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living trust arizona

A living trust is one way to be proactive about planning your estate. If you’re in Arizona and think that establishing a living trust might be the best way for you to protect your assets and make life as easy as possible for your family after you’ve died, this guide will give you the information you need to set up the trust. Whether you’re creating a trust or a financial plan, you might also benefit from talking to a financial advisor. SmartAsset offers a free financial advisor matching service that will help you find an advisor in your area who is a good fit for you.

How to Create a Living Trust in Arizona

Think you want to set up a living trust in Arizona? Below, we break down the process of creating a living trust in the Grand Canyon State into six steps:

  1. Choose the type of trust you want to set up. If you’re single, you’ll want to opt for a single trust. If you’re married, you and your spouse can each make single trusts or both make a joint trust. A joint trust allows you and your partner to put joint property like cars and real estate into the trust.
  2. Take inventory of your property and decide what you want to place in the living trust. You can put everything from stocks and mutual funds to family heirlooms and your boat into a living trust. Also gather any corresponding paperwork, like records of home ownership, stock certificates and car titles.
  3. Select a trustee. If you choose to make yourself the trustee, you’ll also want to name a successor trustee who can take control of the trust when you’ve died. This is also a good time to figure out who you want to inherit your property. Your trustee, or successor trustee, will be responsible for distributing the property to your beneficiaries after your death.
  4. Now it’s time to actually make the trust document. You can create a living trust using an online service, or you can find an attorney to guide you through the process.
  5. Next you’ll need to sign the document in front of a notary public.
  6. Last but not least, you’ll need to fund the trust. Transfer the property you’ve determined you want included into the trust. This requires some paperwork. Again, hiring an attorney may be the best option for getting this done, as there are some risks with DIY estate planning.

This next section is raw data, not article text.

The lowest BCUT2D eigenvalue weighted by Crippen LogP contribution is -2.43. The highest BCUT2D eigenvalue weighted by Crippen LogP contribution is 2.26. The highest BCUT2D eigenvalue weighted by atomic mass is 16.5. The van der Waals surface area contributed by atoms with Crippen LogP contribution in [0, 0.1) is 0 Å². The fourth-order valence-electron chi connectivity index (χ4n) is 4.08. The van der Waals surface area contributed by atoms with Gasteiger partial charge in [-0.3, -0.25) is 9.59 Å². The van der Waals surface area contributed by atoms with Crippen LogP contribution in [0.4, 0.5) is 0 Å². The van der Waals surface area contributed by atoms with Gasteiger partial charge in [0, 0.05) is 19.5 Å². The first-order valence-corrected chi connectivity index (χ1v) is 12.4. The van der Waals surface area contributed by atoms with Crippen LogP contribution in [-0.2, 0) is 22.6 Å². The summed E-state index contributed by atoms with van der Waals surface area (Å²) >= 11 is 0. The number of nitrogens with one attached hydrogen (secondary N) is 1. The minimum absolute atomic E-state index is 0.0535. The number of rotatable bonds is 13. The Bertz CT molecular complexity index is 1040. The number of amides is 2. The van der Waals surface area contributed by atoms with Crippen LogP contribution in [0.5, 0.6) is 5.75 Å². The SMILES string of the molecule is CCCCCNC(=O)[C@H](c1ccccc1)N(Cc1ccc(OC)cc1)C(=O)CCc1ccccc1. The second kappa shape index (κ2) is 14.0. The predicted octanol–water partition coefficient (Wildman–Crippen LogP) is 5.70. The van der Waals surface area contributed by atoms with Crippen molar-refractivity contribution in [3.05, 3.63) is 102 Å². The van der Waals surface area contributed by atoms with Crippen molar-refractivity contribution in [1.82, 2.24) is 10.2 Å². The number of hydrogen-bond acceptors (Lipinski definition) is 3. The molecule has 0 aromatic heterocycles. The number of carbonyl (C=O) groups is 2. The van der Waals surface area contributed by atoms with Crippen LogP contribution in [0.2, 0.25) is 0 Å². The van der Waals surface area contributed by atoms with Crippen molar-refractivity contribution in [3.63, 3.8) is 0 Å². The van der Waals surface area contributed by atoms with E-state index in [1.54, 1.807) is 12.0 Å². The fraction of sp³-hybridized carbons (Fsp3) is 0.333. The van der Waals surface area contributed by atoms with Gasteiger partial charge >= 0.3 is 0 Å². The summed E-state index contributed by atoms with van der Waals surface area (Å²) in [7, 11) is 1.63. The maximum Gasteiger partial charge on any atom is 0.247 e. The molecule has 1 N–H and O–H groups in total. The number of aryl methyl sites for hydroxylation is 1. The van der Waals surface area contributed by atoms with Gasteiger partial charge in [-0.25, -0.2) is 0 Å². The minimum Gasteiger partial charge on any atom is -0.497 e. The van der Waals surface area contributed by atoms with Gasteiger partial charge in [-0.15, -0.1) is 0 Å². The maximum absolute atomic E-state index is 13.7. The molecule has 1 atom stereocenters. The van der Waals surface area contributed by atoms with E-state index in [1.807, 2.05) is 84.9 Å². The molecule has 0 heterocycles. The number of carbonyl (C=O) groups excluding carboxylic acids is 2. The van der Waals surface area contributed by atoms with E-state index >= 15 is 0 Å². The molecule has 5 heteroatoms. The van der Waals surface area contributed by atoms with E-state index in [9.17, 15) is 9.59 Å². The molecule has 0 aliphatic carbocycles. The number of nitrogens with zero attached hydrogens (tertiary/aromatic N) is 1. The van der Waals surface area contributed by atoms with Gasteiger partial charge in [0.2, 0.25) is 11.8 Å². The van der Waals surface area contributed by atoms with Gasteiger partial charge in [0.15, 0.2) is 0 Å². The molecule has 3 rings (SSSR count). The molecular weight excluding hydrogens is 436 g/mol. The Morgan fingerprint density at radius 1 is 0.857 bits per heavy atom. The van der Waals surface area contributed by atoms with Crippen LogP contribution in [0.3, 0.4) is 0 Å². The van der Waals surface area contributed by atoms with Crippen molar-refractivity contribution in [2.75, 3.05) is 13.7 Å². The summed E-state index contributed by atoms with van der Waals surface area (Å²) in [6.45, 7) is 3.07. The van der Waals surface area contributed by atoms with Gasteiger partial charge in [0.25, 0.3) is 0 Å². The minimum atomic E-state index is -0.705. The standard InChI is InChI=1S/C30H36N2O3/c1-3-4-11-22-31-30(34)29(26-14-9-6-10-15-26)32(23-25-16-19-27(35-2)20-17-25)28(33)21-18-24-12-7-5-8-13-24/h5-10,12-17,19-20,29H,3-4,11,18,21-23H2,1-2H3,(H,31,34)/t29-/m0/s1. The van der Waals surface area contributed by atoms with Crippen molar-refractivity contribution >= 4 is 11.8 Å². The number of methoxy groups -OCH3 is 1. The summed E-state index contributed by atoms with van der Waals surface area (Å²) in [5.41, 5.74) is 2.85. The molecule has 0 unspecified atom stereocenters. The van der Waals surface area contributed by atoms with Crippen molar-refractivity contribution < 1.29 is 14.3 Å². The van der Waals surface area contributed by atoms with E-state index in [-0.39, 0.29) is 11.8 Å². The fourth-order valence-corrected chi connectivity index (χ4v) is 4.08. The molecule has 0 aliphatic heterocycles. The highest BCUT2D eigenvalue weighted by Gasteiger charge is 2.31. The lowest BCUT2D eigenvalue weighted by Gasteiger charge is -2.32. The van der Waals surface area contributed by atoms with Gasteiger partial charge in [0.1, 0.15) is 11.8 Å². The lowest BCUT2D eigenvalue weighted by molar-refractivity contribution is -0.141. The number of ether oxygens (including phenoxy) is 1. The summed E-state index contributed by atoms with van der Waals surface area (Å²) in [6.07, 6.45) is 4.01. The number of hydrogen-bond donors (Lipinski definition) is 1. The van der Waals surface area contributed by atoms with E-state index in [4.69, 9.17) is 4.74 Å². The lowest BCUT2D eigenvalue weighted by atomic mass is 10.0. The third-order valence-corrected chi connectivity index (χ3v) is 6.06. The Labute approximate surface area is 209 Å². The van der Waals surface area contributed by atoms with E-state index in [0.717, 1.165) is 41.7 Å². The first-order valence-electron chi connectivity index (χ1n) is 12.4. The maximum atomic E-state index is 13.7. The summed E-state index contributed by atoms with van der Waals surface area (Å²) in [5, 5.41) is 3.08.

What Is a Living Trust?

A living trust is a legal document that allows a person to grant ownership of his or her assets to beneficiaries. It takes effect when you’re alive and remains in effect after your death. Each trust has a designated trustee who is responsible for dispersing the assets as the trust creator, or grantor, wants. You can name yourself as the trustee or give that power to someone else.

There are two basic types of living trusts. An irrevocable living trust is permanent. This means the grantor cannot remove any asset placed in the trust without first getting permission from every person named in the trust. Property placed inside the trust is no longer under the grantor’s ownership. Thus, taxes are paid by the trust not the grantor.

A revocable living trust, by contrast, offers more flexibility than an irrevocable living trust. With a revocable living trust, the grantor can alter the trust whenever he or she wants. The grantor maintains ownership of the assets placed in the trust and pays taxes as usual.

How Much Does It Cost to Create a Living Trust in Arizona?

The cost of creating a living trust in the state of Arizona will depend entirely on how you go about setting it up. If you do it yourself, your costs will depend on which service you use. Your total costs could be less than $100, or it could be a $300, depending on the online program you select.

If you choose to hire an attorney to help you create the trust, the attorney’s fees will determine your total costs. You could end up paying more than $1,000. Before agreeing to work with an attorney, make sure you discuss their fee rates so you know what to expect.

If you do go with a lawyer, you should also look for someone who specializes in creating trusts. Just because a lawyer works with estates does not necessarily mean they are a trust specialist, so look specifically for an attorney who has expertise in this particular area. You can find qualified lawyers on the State Bar of Arizona website.

Why Get a Living Trust in Arizona?

living trust Arizona

Generally speaking, people typically opt to create a living trust so that their heirs won’t have to go through the probate process when they die. Probate is a time-consuming legal process that your assets go through after your death in order to ensure that they’re distributed according to your wishes. With a living trust, however, your estate will avoid probate.

While avoiding the probate process might be huge time saver in some states, probate might not be as much of a headache in Arizona. That’s because Arizona uses the Uniform Probate Code, which makes the probate process significantly easier. According to the State Bar of Arizona, most estates in Arizona “use informal probate procedures that do no require formal court approval” and “in many cases, personal appearance in court is not required.” Unless you have another reason to create a living trust, it may be more trouble than it’s worth. This is especially true for estates valued at less than $50,000, as Arizona offers a simplified probate process for these smaller estates.